Hatha Yoga

Hatha Yoga

Hatha literally means “violence” or “force” in Sanskrit. Hatha yoga is frequently referred to as the “forceful yoga.” It generally refers to the practice of the physical postures, or asanas, of yoga. To many people, yoga is synonymous with the practice of these physical postures. A variety of approaches to executing these postures has developed over time; consequently, various approaches to hatha yoga have developed. The following chapters will help you better understand the most important approaches to hatha yoga.

Hatha yoga means literally the “forceful yoga.” As its name implies, this approach to yoga emphasizes the vitality and life force of the physical body. Hatha yoga is undoubtedly the most well known, popular, and frequently practiced style of yoga in the West. It places great emphasis on purifying the body through a variety of means that include physical exercise, cleansing rites, and specific breathing techniques. These practices not only strengthen the body through the force of exercise, they can also help you to expand your own personal force, or store of energy, through their vitalizing effects. One of the most influential and widely read texts on hatha yoga is the Hatha Yoga Pradipika, written in the 14th century C.E. In this seminal manual, the author describes 16 physical postures as well as a variety of cleansing and breathing practices and what are known as locks and seals to control the flow of energy within the body.1 In its emphasis on physical postures, or asanas, hatha yoga is often considered one of the steps on the eight-limbed path of yoga, which forms an important part of classical, or raja, yoga. However, it is important to bear in mind that emphasis is placed on making the body as whole and complete as possible in order to achieve the ultimate goal of liberation. Practitioners of hatha yoga believe that in order to achieve the fullest unfoldment of our minds and spirits, we must do our utmost to have a body that is at ease and free of disease. Hatha yoga is thus a way of balancing or harmonizing body and mind. This intent is highlighted in the esoteric interpretation sometimes accorded to the word hatha. According to some practitioners, the word hatha is comprised of two syllables that stand for the sun (ha) and the moon (tha), implying a deep union of the body and the mind and of the mmasculine and feminine energies within each individual—man and woman alike. Thus, the word hatha reminds us that at heart, yoga is a search for underlying unity and wholeness. Hatha yoga practitioners see the body as a wonderful vehicle for self-realization. For without a body, we would not be alive today, and thus incapable of seeking the path of transformation. Hatha yoga urges a man to respect his body as a temple of the divine spirit of the universe. The practice of hatha yoga is thus an opportunity of honoring your own inner divinity. Hatha yoga has become so popular, particularly in the last few decades, that there are now many styles for practicing it. Surprisingly, however, most of the styles of hatha yoga that are practiced today trace their roots to a handful of yoga teachers, who traveled from India to the West in the 1960s and 1970s to train practitioners here in their particular approach to yoga; or to a small number of Westerners who traveled to India during the same time period to train as teachers with a few celebrated masters. The teachers of the 60s and 70s differed in their approach to presenting yoga from the gurus who had preceded them. The earliest teachers of yoga who traveled to the West in the late 19th and early 20th centuries emphasized the traditional sacred texts and metaphysical aspects of yoga. The newer generation of teachers, while revering all aspects of the yoga tradition, also incorporated much more of the physical exercise aspect of yoga into their teaching. Their approaches to yoga appealed to Western practitioners, and, consequently, much of the yoga that has developed in the United States has focused on the physical postures of hatha yoga. The following chapters will introduce you to the main approaches to hatha yoga that have helped to define hatha practice in the West. Because there are now so many styles of yoga available, the choice of a practice can seem overwhelming. These chapters will introduce you to the main styles of hatha yoga so that you can be better informed as you undertake your own practice of yoga.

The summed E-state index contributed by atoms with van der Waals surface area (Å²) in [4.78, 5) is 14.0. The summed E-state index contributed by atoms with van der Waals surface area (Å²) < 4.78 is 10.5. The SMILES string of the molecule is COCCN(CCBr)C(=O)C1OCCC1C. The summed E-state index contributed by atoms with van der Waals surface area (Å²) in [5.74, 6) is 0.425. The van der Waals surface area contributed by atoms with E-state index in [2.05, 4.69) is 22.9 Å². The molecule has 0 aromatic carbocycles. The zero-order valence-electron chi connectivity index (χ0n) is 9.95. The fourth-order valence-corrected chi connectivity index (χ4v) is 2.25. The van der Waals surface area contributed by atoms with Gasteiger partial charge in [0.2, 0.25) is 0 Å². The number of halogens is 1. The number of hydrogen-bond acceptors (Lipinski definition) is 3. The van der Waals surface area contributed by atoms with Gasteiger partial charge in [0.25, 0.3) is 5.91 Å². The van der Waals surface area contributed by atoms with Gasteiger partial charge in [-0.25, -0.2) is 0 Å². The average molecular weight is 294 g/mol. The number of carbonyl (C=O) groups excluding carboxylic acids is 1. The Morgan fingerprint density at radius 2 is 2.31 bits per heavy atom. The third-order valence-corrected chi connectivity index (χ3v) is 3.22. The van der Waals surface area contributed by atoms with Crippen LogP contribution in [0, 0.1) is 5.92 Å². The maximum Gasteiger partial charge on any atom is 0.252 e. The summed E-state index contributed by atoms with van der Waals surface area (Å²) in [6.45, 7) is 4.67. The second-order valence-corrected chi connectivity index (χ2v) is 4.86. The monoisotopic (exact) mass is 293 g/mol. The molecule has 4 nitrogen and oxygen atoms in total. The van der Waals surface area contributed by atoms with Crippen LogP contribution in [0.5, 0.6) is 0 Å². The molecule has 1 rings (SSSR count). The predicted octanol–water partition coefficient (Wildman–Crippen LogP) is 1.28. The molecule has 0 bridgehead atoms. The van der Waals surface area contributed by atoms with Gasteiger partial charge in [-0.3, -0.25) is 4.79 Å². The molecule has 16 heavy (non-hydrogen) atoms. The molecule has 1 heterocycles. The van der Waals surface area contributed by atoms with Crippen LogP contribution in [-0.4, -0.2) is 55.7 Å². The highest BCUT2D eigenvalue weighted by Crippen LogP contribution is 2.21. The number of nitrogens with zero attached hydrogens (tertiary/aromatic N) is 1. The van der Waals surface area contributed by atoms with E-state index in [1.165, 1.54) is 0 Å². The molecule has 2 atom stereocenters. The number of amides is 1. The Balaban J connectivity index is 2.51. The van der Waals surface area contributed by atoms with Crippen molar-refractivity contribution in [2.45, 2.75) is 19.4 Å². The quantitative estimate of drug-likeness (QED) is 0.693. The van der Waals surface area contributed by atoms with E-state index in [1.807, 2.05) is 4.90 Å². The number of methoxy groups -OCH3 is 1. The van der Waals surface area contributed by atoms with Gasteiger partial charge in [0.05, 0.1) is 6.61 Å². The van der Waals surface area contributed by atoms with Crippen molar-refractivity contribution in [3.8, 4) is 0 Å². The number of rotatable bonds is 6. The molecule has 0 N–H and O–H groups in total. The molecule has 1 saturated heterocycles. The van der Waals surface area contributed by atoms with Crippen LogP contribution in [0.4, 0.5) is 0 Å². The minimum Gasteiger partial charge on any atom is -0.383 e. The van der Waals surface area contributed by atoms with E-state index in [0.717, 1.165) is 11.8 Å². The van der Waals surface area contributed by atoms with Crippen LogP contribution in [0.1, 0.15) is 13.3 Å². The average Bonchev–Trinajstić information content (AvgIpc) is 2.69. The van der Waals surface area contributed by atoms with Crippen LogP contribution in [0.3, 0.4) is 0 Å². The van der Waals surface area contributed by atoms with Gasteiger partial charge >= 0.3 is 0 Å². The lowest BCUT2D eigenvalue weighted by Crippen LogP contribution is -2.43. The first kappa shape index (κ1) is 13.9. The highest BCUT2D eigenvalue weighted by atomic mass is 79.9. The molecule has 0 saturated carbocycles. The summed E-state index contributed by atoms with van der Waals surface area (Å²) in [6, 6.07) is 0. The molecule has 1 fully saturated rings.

Each of the main styles of hatha yoga is generally named after the individual who first introduced or was influential in the teachings of that style, such as Iyengar Yoga and Sivananda Yoga; the institute that was founded based on their teachings, such as yoga taught at the Himalayan Institute and Integral Yoga; or for a prominent element or focal point of the approach, such as Ashtanga Yoga and kundalini yoga. Nearly all the various styles of hatha yoga have as their base a common repertoire of physical postures and practices, which have evolved over the centuries. The emphasis on how to perform these practices can differ widely from one style of yoga to another, however. Understanding the differences among these styles can help you choose the style of hatha yoga that is right for you. The following chapters describe the major styles of hatha yoga that you are likely to encounter in your exploration of yoga today. As you read these chapters, please bear in mind that the approaches to yoga presented are grouped together under hatha yoga for convenience. In addition to instruction in the physical postures of yoga, most of these approaches can also help you incorporate a full range of yogic practices into your life.

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